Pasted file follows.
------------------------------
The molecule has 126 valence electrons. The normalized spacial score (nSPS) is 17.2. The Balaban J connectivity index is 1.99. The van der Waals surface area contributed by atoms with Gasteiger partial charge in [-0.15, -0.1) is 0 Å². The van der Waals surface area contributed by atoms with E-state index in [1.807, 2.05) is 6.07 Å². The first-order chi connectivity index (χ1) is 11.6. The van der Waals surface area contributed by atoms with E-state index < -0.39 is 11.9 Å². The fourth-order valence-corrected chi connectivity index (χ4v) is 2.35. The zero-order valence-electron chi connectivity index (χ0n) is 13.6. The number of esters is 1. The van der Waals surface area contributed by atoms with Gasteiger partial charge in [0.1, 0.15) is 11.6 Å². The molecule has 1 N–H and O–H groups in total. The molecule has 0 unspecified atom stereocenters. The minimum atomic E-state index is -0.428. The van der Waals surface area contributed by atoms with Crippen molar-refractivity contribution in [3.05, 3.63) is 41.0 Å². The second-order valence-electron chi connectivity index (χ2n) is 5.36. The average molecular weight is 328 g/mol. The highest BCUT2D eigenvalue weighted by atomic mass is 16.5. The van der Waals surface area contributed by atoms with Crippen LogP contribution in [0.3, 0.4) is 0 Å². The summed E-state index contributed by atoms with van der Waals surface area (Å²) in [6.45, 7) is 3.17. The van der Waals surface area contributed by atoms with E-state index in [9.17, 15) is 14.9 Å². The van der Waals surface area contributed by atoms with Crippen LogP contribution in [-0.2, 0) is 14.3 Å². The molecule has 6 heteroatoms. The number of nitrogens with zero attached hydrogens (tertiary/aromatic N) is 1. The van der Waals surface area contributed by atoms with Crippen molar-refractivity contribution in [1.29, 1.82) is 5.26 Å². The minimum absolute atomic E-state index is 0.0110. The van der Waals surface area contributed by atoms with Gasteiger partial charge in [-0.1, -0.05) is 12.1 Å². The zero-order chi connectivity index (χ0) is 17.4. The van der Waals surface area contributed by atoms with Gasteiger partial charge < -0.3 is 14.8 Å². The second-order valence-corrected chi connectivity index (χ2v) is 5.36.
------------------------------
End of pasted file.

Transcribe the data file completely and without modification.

The molecule has 126 valence electrons. The normalized spacial score (nSPS) is 17.2. The Balaban J connectivity index is 1.99. The van der Waals surface area contributed by atoms with Gasteiger partial charge in [-0.15, -0.1) is 0 Å². The van der Waals surface area contributed by atoms with E-state index in [1.807, 2.05) is 6.07 Å². The first-order chi connectivity index (χ1) is 11.6. The van der Waals surface area contributed by atoms with E-state index < -0.39 is 11.9 Å². The fourth-order valence-corrected chi connectivity index (χ4v) is 2.35. The zero-order valence-electron chi connectivity index (χ0n) is 13.6. The number of esters is 1. The van der Waals surface area contributed by atoms with Gasteiger partial charge in [0.1, 0.15) is 11.6 Å². The molecule has 1 N–H and O–H groups in total. The molecule has 0 unspecified atom stereocenters. The minimum atomic E-state index is -0.428. The van der Waals surface area contributed by atoms with Crippen molar-refractivity contribution in [3.05, 3.63) is 41.0 Å². The second-order valence-electron chi connectivity index (χ2n) is 5.36. The average molecular weight is 328 g/mol. The highest BCUT2D eigenvalue weighted by atomic mass is 16.5. The van der Waals surface area contributed by atoms with Crippen LogP contribution in [0.3, 0.4) is 0 Å². The summed E-state index contributed by atoms with van der Waals surface area (Å²) in [6.45, 7) is 3.17. The van der Waals surface area contributed by atoms with E-state index in [9.17, 15) is 14.9 Å². The van der Waals surface area contributed by atoms with Crippen LogP contribution in [-0.2, 0) is 14.3 Å². The molecule has 6 heteroatoms. The number of nitrogens with zero attached hydrogens (tertiary/aromatic N) is 1. The van der Waals surface area contributed by atoms with Crippen molar-refractivity contribution in [1.29, 1.82) is 5.26 Å². The minimum absolute atomic E-state index is 0.0110. The van der Waals surface area contributed by atoms with Gasteiger partial charge in [-0.1, -0.05) is 12.1 Å². The zero-order chi connectivity index (χ0) is 17.4. The van der Waals surface area contributed by atoms with Gasteiger partial charge < -0.3 is 14.8 Å². The second-order valence-corrected chi connectivity index (χ2v) is 5.36.